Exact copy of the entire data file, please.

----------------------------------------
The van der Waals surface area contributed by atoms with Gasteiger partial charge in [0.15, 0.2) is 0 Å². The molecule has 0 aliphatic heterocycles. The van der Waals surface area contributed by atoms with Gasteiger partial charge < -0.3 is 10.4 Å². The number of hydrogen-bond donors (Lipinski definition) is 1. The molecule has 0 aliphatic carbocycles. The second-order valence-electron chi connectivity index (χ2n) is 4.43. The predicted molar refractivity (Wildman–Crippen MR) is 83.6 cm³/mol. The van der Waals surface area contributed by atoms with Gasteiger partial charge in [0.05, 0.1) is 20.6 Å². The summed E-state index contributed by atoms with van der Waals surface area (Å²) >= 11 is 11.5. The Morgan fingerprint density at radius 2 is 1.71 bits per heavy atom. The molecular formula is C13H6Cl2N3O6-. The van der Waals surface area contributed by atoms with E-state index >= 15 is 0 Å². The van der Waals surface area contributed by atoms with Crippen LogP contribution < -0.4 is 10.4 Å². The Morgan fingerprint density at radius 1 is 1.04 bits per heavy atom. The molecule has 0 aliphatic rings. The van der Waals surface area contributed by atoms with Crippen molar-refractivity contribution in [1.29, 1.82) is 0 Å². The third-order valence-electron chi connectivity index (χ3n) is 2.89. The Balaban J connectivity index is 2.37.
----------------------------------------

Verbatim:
The van der Waals surface area contributed by atoms with Gasteiger partial charge in [0.15, 0.2) is 0 Å². The molecule has 0 aliphatic heterocycles. The van der Waals surface area contributed by atoms with Gasteiger partial charge < -0.3 is 10.4 Å². The number of hydrogen-bond donors (Lipinski definition) is 1. The molecule has 0 aliphatic carbocycles. The second-order valence-electron chi connectivity index (χ2n) is 4.43. The predicted molar refractivity (Wildman–Crippen MR) is 83.6 cm³/mol. The van der Waals surface area contributed by atoms with Gasteiger partial charge in [0.05, 0.1) is 20.6 Å². The summed E-state index contributed by atoms with van der Waals surface area (Å²) >= 11 is 11.5. The Morgan fingerprint density at radius 2 is 1.71 bits per heavy atom. The molecular formula is C13H6Cl2N3O6-. The van der Waals surface area contributed by atoms with E-state index >= 15 is 0 Å². The van der Waals surface area contributed by atoms with Crippen LogP contribution < -0.4 is 10.4 Å². The Morgan fingerprint density at radius 1 is 1.04 bits per heavy atom. The molecule has 0 aliphatic rings. The van der Waals surface area contributed by atoms with Crippen molar-refractivity contribution in [1.29, 1.82) is 0 Å². The third-order valence-electron chi connectivity index (χ3n) is 2.89. The Balaban J connectivity index is 2.37.